Scientists at the University of Virginia Health System (UVA) may have found new ways to prevent vision loss.
A new peer-reviewed study published earlier this week uncovered a new focus that prevents the knotting of blood vessels attached to conditions like neo-vascular macular degeneration, proliferative diabetic retinopathy and ischemic retinal vein occlusion.
The knotting of the blood vessels was attributed to abnormal growth in the vessels, caused by an excessive amount of “vascular endothelial growth factor-A. (VEGF).”
While there are already treatments available to prevent excessive growth of the blood vessels, the effects of current treatments become less effective over time.
Findings of the study
The study identified a key protein that VGF requires to continue growth. The scientists were able to block the protein in lab mice, which provided the desired result of reducing VEGF levels.
The experimental treatment showed no immediate signs of side effects. The scientists were initially concerned that there would be an impact on the retina, but this was not the case.
“Our study has opened up the possibility of mitigating aberrant blood vessel growth in eye diseases by targeting the epigenetic machinery,” said Jayakrishna Ambati, the founding director of UVA’s Center for Advanced Vision Science and a member of the University of Virginia School of Medicine’s Department of Ophthalmology.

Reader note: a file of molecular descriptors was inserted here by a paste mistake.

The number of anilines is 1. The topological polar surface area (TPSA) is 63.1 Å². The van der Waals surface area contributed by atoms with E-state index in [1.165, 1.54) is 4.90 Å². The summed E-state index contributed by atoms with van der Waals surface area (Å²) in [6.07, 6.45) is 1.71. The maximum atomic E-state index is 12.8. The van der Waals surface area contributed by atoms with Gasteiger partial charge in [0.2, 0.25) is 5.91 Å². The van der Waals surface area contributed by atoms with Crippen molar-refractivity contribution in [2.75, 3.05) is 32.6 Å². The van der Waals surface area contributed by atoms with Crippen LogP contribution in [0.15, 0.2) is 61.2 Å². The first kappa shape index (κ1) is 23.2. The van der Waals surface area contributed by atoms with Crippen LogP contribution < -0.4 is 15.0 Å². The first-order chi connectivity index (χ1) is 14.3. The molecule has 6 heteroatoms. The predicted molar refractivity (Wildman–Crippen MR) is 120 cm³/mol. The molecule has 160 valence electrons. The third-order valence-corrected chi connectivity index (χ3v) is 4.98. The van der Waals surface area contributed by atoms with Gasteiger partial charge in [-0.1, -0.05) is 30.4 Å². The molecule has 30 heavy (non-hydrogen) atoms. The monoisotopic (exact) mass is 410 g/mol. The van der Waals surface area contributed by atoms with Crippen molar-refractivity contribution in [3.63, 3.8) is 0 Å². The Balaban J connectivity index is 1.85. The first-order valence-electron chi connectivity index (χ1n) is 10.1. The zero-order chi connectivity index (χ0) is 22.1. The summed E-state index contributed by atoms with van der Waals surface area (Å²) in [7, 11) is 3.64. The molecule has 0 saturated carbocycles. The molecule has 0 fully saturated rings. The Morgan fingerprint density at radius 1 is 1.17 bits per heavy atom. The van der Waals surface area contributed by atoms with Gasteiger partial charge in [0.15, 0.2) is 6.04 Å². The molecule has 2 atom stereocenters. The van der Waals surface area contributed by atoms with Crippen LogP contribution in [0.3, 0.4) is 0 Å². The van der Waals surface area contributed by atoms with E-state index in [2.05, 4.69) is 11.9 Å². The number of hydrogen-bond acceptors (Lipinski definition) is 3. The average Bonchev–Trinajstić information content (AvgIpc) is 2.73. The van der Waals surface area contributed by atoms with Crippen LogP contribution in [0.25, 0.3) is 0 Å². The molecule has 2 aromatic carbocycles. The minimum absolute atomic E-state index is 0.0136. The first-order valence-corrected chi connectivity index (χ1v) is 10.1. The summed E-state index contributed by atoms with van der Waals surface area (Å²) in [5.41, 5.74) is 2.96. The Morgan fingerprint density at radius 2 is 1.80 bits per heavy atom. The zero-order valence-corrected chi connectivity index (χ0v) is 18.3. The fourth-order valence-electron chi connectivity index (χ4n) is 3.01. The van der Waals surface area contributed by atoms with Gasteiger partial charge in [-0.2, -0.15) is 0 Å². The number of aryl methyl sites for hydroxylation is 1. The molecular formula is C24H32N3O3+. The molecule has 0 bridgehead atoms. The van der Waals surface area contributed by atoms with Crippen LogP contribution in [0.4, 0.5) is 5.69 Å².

“Through local targeting of the epigenetic regulator, we have gained a deeper understanding of how ocular immune cells can cause a loss of control over blood vessel growth under the retina. This approach also offers a new direction for the development of more effective, cost-efficient and accessible interventions, thereby avoiding issues such as drug resistance, which is a growing concern with conventional anti-VEGF therapies used in clinical treatments.”
How many people suffer from loss of eyesight?
According to the CDC, 4.2 million Americans aged 40 and over are legally blind or have low vision. The leading cause of blindness is primarily age-related conditions.
Blindness and vision loss, in 2017, was believed to have a combined economic cost of $134.2 billion, according to the CDC. This combined cost worked out to be $16,838 annually per affected person.
Diabetic Retinopathy, one of the aforementioned conditions, has 12,000-24,000 new cases in the US annually.